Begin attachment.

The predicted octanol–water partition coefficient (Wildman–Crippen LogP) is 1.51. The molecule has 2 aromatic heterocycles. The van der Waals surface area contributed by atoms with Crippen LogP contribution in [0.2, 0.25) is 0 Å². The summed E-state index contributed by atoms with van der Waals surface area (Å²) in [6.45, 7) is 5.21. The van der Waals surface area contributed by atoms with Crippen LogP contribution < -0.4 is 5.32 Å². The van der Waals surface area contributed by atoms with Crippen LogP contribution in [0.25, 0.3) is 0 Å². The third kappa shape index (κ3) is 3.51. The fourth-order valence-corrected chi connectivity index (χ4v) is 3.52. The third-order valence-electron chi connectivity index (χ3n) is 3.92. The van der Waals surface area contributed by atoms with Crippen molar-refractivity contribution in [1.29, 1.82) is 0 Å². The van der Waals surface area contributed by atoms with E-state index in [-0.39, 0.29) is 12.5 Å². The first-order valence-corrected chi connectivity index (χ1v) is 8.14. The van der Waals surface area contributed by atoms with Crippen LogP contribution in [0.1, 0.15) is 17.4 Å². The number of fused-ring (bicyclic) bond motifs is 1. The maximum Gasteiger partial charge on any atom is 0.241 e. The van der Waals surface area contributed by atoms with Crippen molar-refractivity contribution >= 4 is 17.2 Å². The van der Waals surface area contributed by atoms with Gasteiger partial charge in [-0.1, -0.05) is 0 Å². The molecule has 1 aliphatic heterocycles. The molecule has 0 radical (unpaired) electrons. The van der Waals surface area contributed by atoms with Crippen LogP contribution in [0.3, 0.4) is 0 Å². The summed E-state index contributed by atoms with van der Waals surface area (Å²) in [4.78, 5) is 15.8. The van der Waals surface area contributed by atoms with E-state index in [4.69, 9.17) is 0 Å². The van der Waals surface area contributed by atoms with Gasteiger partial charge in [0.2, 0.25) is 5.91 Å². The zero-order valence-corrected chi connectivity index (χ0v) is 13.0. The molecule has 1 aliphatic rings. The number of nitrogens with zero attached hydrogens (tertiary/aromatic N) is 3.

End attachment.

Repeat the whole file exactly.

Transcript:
The predicted octanol–water partition coefficient (Wildman–Crippen LogP) is 1.51. The molecule has 2 aromatic heterocycles. The van der Waals surface area contributed by atoms with Crippen LogP contribution in [0.2, 0.25) is 0 Å². The summed E-state index contributed by atoms with van der Waals surface area (Å²) in [6.45, 7) is 5.21. The van der Waals surface area contributed by atoms with Crippen LogP contribution < -0.4 is 5.32 Å². The van der Waals surface area contributed by atoms with Crippen LogP contribution in [0.25, 0.3) is 0 Å². The third kappa shape index (κ3) is 3.51. The fourth-order valence-corrected chi connectivity index (χ4v) is 3.52. The third-order valence-electron chi connectivity index (χ3n) is 3.92. The van der Waals surface area contributed by atoms with Crippen molar-refractivity contribution in [1.29, 1.82) is 0 Å². The van der Waals surface area contributed by atoms with E-state index in [-0.39, 0.29) is 12.5 Å². The first-order valence-corrected chi connectivity index (χ1v) is 8.14. The van der Waals surface area contributed by atoms with Crippen LogP contribution in [0.1, 0.15) is 17.4 Å². The number of fused-ring (bicyclic) bond motifs is 1. The maximum Gasteiger partial charge on any atom is 0.241 e. The van der Waals surface area contributed by atoms with Crippen molar-refractivity contribution >= 4 is 17.2 Å². The van der Waals surface area contributed by atoms with Gasteiger partial charge in [-0.1, -0.05) is 0 Å². The molecule has 1 aliphatic heterocycles. The molecule has 0 radical (unpaired) electrons. The van der Waals surface area contributed by atoms with Crippen LogP contribution in [0.3, 0.4) is 0 Å². The summed E-state index contributed by atoms with van der Waals surface area (Å²) in [4.78, 5) is 15.8. The van der Waals surface area contributed by atoms with E-state index in [4.69, 9.17) is 0 Å². The van der Waals surface area contributed by atoms with Gasteiger partial charge in [0.2, 0.25) is 5.91 Å². The zero-order valence-corrected chi connectivity index (χ0v) is 13.0. The molecule has 1 aliphatic rings. The number of nitrogens with zero attached hydrogens (tertiary/aromatic N) is 3.